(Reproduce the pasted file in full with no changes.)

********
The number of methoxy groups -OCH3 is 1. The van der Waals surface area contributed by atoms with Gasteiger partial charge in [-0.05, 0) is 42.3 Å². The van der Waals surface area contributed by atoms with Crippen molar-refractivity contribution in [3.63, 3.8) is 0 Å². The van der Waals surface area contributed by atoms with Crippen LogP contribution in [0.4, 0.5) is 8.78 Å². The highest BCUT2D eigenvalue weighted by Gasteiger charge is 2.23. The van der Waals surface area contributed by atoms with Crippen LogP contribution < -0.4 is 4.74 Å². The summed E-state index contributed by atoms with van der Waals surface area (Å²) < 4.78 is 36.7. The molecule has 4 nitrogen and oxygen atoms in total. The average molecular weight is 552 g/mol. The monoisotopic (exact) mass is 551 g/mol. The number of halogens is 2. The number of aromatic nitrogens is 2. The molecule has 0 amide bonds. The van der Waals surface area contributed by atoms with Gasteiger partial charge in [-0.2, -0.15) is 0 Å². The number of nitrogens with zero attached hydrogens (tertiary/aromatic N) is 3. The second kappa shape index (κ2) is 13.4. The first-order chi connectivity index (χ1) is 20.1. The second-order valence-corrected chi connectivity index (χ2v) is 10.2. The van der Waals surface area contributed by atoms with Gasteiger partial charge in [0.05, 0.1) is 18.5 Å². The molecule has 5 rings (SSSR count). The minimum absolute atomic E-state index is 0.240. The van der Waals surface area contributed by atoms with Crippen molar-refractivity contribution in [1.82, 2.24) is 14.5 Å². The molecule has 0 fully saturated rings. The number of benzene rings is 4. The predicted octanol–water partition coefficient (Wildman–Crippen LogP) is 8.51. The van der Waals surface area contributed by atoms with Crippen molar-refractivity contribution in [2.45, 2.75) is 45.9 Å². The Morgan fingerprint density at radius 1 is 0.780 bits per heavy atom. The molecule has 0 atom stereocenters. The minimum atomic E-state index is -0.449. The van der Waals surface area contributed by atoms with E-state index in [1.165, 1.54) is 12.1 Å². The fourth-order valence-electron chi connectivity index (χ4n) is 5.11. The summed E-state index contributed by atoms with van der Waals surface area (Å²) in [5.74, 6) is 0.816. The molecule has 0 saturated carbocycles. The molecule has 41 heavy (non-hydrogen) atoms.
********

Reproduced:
The number of methoxy groups -OCH3 is 1. The van der Waals surface area contributed by atoms with Gasteiger partial charge in [-0.05, 0) is 42.3 Å². The van der Waals surface area contributed by atoms with Crippen molar-refractivity contribution in [3.63, 3.8) is 0 Å². The van der Waals surface area contributed by atoms with Crippen LogP contribution in [0.4, 0.5) is 8.78 Å². The highest BCUT2D eigenvalue weighted by Gasteiger charge is 2.23. The van der Waals surface area contributed by atoms with Crippen LogP contribution < -0.4 is 4.74 Å². The summed E-state index contributed by atoms with van der Waals surface area (Å²) < 4.78 is 36.7. The molecule has 4 nitrogen and oxygen atoms in total. The average molecular weight is 552 g/mol. The monoisotopic (exact) mass is 551 g/mol. The number of halogens is 2. The number of aromatic nitrogens is 2. The molecule has 0 amide bonds. The van der Waals surface area contributed by atoms with Gasteiger partial charge in [-0.2, -0.15) is 0 Å². The number of nitrogens with zero attached hydrogens (tertiary/aromatic N) is 3. The second kappa shape index (κ2) is 13.4. The first-order chi connectivity index (χ1) is 20.1. The second-order valence-corrected chi connectivity index (χ2v) is 10.2. The van der Waals surface area contributed by atoms with Gasteiger partial charge in [0.05, 0.1) is 18.5 Å². The molecule has 5 rings (SSSR count). The minimum absolute atomic E-state index is 0.240. The van der Waals surface area contributed by atoms with Crippen molar-refractivity contribution in [1.82, 2.24) is 14.5 Å². The molecule has 0 fully saturated rings. The number of benzene rings is 4. The predicted octanol–water partition coefficient (Wildman–Crippen LogP) is 8.51. The van der Waals surface area contributed by atoms with Crippen molar-refractivity contribution in [2.45, 2.75) is 45.9 Å². The Morgan fingerprint density at radius 1 is 0.780 bits per heavy atom. The molecule has 0 atom stereocenters. The minimum atomic E-state index is -0.449. The van der Waals surface area contributed by atoms with E-state index in [1.165, 1.54) is 12.1 Å². The fourth-order valence-electron chi connectivity index (χ4n) is 5.11. The summed E-state index contributed by atoms with van der Waals surface area (Å²) in [5.74, 6) is 0.816. The molecule has 0 saturated carbocycles. The molecule has 41 heavy (non-hydrogen) atoms.